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Syrian ambassador blasts Canada for 'deplorable' sanctions

Syria’s top diplomat in Canada is striking back at Ottawa for what he says are “deplorable” sanctions imposed by the Harper government that he insists are harming innocent civilians in his country.

Bashar Akbik, Syria’s charge d’affairs, levelled that accusation in an interview with The Canadian Press during which he steadfastly denied that the regime of President Bashar Assad is responsible for the killing of thousands of innocent civilians in a bloody 11-month crackdown on dissent.

Akbik blamed terrorists and criminals for the violence in his country. He said a Western-led “conspiracy” — with Saudi Arabia’s collusion — is trying to overthrow his government and that conspiracy is responsible for the carnage that the United Nations says has left more than 5,400 dead.

“Hollywood”-style videos on the Internet that have fabricated scenes of government forces killing innocent civilians are part and parcel of the international plot, he said.

Akbik’s denial came within hours of United Nations human rights chief, Navi Pillay, telling the General Assembly that Assad’s regime has likely committed crimes against humanity.

Canada has imposed five rounds of sanctions on Syria and has repeatedly said Assad must leave power. The government has also maintained that sanctions are not hurting innocent citizens but are helping to destabilize the Assad regime.

“Canada is helping to worsen the life of the Syrian citizens and the sanctions will bring no result,” Akbik said in a lengthy interview Monday in his Syrian embassy office in Ottawa.

“This is really deplorable, the Canadian stand towards the current events in Syria,” he added. “Since the first days of the insurgency in Syria, the Canadian government took a belligerent position against the Syrian regime.”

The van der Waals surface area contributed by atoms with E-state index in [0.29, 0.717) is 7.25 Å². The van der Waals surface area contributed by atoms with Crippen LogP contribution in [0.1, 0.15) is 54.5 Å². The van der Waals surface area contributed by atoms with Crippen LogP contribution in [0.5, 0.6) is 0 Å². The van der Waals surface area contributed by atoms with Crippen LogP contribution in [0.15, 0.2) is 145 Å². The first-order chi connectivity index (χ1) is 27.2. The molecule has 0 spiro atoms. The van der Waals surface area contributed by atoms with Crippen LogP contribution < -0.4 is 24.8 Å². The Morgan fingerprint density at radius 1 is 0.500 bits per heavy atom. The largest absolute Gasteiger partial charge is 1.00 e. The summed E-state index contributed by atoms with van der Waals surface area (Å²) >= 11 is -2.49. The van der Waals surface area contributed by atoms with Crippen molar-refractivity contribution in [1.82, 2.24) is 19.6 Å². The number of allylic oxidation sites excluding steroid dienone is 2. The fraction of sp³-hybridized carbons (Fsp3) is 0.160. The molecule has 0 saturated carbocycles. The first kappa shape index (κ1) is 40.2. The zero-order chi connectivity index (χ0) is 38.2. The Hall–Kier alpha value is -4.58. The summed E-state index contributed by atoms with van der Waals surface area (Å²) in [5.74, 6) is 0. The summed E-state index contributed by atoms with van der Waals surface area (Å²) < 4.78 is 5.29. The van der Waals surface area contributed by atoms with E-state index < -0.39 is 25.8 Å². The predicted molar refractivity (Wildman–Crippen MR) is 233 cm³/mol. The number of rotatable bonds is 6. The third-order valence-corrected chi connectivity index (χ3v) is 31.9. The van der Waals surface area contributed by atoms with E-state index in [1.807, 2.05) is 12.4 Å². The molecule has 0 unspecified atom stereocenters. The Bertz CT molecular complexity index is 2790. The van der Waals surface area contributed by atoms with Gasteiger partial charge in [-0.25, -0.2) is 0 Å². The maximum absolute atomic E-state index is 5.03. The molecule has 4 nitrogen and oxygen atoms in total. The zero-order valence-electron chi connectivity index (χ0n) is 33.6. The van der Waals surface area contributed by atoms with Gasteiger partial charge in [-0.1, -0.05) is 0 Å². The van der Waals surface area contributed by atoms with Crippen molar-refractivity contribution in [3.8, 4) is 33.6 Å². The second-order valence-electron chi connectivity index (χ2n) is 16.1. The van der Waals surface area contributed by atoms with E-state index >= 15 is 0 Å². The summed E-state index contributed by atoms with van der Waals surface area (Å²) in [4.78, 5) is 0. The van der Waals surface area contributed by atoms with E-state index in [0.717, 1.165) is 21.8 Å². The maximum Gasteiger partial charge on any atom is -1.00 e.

Akbik also took aim at a senior Foreign Affairs official who told a House of Commons foreign affairs committee last week that the sanctions were undermining Assad’s grip on power.

Barbara Martin, director general of the department’s Middle East bureau, said Canadian sanctions imposed as part of an international effort were triggering a dive in the value of Syria’s currency while creating bread lines and electricity blackouts.

“This is really deplorable for a bureaucrat to sit and talk and give their opinions. They get high salaries and live like kings here in Canada while our people are suffering from sanctions,” said Akbik.

“I would tell her, the Saddam Hussein regime was under sanctions and isolation for 13 years — the strongest isolation and sanctions any country could take. Saddam and his government were living like kings, but the people were dying from shortages of medicines, pollution of water, from shortage of medical equipment, from pollution of food, et cetera.”

Akbik blamed terrorists and criminals for violence in Syria that now bears a striking resemblance to a civil war. He outlined what he called a Western-led conspiracy that is determined to overthrow his government. Sunni Muslim Saudi Arabia has no use for good friends, Iran and Syria, because they are Shiite, he said.